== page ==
What kind of electric vehicle is right for you?

3 min read
Deciding on your next car is a big choice. If you’re thinking about an electric vehicle, there are a few things to consider. This guide breaks down electric vehicle types to help you make a choice.
What's the difference between all-electric and plug-in hybrid?

There are two main categories of electric vehicles: all-electric vehicles (AEVs) and plug-in hybrid electric vehicles (PHEVs). The main difference is that PHEVs still have a gas tank. When the electricity stored in the battery runs out, the car switches automatically to gasoline and operates like a normal hybrid vehicle. Popular models of PHEVs include the Chevy Volt and Toyota Prius Prime. AEVs are only powered by electricity stored in the car’s battery – no gas required. Perhaps the best known AEV manufacturer is Tesla, but many other models are available, including the Nissan Leaf and Chevrolet Bolt. The Drive Electric Vermont vehicle comparison tool includes many more PHEV and AEV options available to Vermonters.

Here's how to think about the differences when you're considering your next vehicle:

All-electric vehicles (AEVs):
  • Are more impactful in terms of greenhouse gas emissions (because they never use gasoline)
  • Will save more money in the long run on both maintenance and fuel costs
Plug-in hybrid electric vehicles (PHEVs):
  • Easier to travel long distances when needed
  • Still require routine maintenance of a gas car
  • Less efficient overall
Understanding your vehicle's carbon footprint

If you’re buying an EV for environmental reasons, comparing the emissions of different vehicles can help make your choice. The Union of Concerned Scientists has a handy tool to help compare the emissions impact of different electric vehicles. They compare vehicles using equivalent miles per gallon (or MPGe), where a higher number is a more efficient, less emitting vehicle.

Emissions estimates are based on the regional electricity source where you’d be charging the vehicle. If you’re charging your EV entirely from a home solar system, its equivalent MPGe would reduce emissions further.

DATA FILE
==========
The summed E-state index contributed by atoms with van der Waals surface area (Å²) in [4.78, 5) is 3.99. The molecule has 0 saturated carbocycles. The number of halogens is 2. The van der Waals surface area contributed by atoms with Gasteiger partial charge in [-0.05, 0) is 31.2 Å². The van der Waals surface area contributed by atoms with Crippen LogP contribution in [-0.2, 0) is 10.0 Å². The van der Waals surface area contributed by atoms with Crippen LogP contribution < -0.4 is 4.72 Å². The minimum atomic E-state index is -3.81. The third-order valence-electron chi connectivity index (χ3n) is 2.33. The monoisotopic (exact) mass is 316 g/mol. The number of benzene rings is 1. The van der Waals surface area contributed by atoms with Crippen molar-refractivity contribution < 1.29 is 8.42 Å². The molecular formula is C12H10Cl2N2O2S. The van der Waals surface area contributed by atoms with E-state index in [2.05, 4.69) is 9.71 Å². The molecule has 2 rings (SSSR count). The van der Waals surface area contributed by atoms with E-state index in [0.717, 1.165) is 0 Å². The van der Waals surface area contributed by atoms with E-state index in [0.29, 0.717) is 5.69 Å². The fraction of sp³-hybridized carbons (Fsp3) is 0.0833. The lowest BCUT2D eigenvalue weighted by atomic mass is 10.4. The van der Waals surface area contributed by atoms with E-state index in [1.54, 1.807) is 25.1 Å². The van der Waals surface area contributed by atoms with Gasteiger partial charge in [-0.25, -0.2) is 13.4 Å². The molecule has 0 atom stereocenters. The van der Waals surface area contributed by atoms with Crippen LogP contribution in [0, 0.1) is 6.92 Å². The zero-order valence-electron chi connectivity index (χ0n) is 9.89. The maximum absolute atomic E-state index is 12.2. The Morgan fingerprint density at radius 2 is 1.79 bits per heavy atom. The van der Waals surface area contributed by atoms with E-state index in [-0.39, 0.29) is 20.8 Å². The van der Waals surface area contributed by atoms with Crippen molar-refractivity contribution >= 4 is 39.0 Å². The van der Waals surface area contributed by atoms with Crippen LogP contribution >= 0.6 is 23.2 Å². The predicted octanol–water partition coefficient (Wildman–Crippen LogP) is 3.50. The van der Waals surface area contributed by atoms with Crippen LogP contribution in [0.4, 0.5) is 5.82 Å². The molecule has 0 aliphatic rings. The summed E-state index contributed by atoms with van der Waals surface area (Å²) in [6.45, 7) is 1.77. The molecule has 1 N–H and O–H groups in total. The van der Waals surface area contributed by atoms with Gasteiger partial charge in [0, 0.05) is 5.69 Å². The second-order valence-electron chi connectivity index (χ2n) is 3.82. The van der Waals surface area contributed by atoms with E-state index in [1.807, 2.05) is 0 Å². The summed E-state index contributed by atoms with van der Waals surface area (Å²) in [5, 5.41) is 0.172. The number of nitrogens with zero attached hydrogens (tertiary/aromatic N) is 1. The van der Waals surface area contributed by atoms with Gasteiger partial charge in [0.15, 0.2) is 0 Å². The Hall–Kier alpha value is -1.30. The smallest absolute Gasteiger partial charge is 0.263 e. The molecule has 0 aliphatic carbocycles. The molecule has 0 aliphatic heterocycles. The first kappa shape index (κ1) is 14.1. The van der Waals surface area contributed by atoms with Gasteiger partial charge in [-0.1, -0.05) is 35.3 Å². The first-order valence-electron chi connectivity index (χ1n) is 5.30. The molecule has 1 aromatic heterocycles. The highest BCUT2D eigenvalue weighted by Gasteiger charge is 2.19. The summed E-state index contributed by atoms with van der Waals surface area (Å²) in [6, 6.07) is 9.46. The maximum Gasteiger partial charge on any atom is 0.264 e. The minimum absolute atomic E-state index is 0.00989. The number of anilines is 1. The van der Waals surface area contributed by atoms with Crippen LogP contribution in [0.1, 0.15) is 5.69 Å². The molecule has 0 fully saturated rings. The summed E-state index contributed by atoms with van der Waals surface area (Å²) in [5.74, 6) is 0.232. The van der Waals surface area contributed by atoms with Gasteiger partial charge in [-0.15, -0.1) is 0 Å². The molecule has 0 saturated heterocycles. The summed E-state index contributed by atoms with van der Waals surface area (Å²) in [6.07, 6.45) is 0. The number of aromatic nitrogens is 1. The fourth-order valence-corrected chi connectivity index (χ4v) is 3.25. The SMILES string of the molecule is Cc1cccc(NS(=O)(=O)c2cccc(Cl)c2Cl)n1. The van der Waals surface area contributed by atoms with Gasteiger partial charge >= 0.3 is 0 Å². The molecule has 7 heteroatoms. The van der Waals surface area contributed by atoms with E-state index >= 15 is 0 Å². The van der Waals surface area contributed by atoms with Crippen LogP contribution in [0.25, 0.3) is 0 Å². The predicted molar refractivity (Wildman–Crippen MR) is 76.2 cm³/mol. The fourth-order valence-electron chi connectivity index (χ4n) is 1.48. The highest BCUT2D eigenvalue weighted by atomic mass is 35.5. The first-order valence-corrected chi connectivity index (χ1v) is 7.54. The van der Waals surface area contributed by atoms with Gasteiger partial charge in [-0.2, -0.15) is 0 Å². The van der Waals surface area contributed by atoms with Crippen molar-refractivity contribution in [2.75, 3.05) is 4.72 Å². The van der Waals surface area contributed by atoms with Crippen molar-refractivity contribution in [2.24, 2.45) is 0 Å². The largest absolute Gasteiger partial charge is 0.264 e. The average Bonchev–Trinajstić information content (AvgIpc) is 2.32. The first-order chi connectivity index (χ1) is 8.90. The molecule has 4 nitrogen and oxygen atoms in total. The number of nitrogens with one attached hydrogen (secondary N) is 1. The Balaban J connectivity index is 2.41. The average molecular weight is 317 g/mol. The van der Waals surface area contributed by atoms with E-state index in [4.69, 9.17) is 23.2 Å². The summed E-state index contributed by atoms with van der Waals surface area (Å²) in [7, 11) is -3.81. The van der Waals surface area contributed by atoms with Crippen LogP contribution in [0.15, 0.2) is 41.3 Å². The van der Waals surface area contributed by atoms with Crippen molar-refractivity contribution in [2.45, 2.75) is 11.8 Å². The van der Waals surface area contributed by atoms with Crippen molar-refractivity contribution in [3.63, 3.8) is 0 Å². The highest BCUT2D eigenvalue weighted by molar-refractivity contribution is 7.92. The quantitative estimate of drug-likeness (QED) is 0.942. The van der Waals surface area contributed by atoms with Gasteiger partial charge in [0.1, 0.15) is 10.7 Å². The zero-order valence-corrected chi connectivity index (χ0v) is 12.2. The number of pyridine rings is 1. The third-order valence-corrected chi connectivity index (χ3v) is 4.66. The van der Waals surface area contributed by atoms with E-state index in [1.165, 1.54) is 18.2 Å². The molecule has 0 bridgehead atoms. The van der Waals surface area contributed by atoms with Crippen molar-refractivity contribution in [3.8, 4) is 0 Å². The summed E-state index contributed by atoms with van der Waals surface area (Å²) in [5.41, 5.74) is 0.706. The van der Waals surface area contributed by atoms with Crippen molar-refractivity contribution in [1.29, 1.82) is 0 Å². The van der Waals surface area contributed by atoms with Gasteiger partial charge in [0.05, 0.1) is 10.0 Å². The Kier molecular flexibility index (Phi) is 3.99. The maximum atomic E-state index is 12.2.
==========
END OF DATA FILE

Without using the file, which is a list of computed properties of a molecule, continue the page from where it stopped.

The EPA reports that an average passenger vehicle gets about 22 miles per gallon. The estimated efficiency of gasoline and electric vehicles in the table below is from the U.S. Department of Energy’s Fuel Economy resource.

EVs come in many shapes and sizes

The choice between all electric and plug-in hybrid isn’t the only one you’ll be making. The size and style of a car also impacts its efficiency. A plug-in hybrid SUV is often less efficient than a gasoline hybrid. A plug-in hybrid sedan or hatchback is in the middle – better than a gas hybrid but not as efficient as an all-electric sedan. But on Vermont roads, some drivers prefer a vehicle with all-wheel drive or more clearance. There are EV options with all-wheel drive and many more are coming to market in the next few years. The best way to figure out what you prefer is to test drive some vehicles. You can visit a local dealership to test drive their cars or attend an electric vehicle demonstration event in your community.

Quick takeaways: which vehicle is for you?

An All-Electric Vehicle (AEV) might be for you if:

  • You never want to put gas in your car again
  • You want the biggest bang for your buck in terms of maintenance and fuel savings
  • You want to see the biggest impact on your greenhouse gas emissions
  • Most of your driving happens within 125 miles of your home or business
  • You have more than one car in your household

A Plug-in Hybrid Electric Vehicle (PHEV) might be for you if:

  • You don’t mind the occasional trip to the gas station
  • You want a vehicle that’s more efficient than a standard gasoline vehicle
  • You want to be able to take long (125+ miles) trips without charging
  • Your EV is your only car